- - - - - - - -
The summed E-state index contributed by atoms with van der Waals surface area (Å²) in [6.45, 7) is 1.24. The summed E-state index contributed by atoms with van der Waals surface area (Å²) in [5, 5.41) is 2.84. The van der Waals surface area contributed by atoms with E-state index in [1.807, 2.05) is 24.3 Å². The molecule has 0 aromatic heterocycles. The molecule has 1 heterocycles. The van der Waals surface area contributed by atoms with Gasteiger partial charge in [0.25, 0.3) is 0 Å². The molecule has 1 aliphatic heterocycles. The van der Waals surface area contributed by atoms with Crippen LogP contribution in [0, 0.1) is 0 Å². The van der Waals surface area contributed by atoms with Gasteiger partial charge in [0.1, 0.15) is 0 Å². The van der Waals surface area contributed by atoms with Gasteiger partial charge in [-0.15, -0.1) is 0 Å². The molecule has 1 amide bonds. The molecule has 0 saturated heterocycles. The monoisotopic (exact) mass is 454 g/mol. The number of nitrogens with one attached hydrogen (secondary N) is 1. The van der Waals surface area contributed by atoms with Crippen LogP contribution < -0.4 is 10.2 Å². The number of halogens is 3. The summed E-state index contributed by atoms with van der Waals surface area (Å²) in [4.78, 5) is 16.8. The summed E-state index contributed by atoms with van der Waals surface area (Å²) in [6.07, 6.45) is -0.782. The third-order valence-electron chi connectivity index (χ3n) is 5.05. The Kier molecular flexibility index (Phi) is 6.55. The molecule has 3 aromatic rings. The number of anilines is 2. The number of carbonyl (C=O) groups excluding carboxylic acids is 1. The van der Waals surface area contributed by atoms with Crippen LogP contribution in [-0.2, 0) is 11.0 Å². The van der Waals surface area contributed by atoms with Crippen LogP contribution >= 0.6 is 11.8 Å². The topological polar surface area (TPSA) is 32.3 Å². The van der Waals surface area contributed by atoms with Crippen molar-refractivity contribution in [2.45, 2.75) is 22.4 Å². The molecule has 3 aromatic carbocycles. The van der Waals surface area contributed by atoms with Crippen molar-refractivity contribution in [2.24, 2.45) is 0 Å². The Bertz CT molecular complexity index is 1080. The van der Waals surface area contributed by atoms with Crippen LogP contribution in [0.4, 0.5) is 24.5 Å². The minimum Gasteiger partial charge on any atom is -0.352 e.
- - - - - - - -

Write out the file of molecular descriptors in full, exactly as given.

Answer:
The summed E-state index contributed by atoms with van der Waals surface area (Å²) in [6.45, 7) is 1.24. The summed E-state index contributed by atoms with van der Waals surface area (Å²) in [5, 5.41) is 2.84. The van der Waals surface area contributed by atoms with E-state index in [1.807, 2.05) is 24.3 Å². The molecule has 0 aromatic heterocycles. The molecule has 1 heterocycles. The van der Waals surface area contributed by atoms with Gasteiger partial charge in [0.25, 0.3) is 0 Å². The molecule has 1 aliphatic heterocycles. The van der Waals surface area contributed by atoms with Crippen LogP contribution in [0, 0.1) is 0 Å². The van der Waals surface area contributed by atoms with Gasteiger partial charge in [0.1, 0.15) is 0 Å². The van der Waals surface area contributed by atoms with Gasteiger partial charge in [-0.15, -0.1) is 0 Å². The molecule has 1 amide bonds. The molecule has 0 saturated heterocycles. The monoisotopic (exact) mass is 454 g/mol. The number of nitrogens with one attached hydrogen (secondary N) is 1. The van der Waals surface area contributed by atoms with Crippen LogP contribution < -0.4 is 10.2 Å². The number of halogens is 3. The summed E-state index contributed by atoms with van der Waals surface area (Å²) in [4.78, 5) is 16.8. The summed E-state index contributed by atoms with van der Waals surface area (Å²) in [6.07, 6.45) is -0.782. The third-order valence-electron chi connectivity index (χ3n) is 5.05. The Kier molecular flexibility index (Phi) is 6.55. The molecule has 3 aromatic rings. The number of anilines is 2. The number of carbonyl (C=O) groups excluding carboxylic acids is 1. The van der Waals surface area contributed by atoms with Crippen LogP contribution in [-0.2, 0) is 11.0 Å². The van der Waals surface area contributed by atoms with Crippen LogP contribution >= 0.6 is 11.8 Å². The topological polar surface area (TPSA) is 32.3 Å². The van der Waals surface area contributed by atoms with Crippen molar-refractivity contribution in [2.45, 2.75) is 22.4 Å². The molecule has 3 aromatic carbocycles. The van der Waals surface area contributed by atoms with Crippen molar-refractivity contribution in [2.24, 2.45) is 0 Å². The Bertz CT molecular complexity index is 1080. The van der Waals surface area contributed by atoms with Crippen LogP contribution in [0.4, 0.5) is 24.5 Å². The minimum Gasteiger partial charge on any atom is -0.352 e.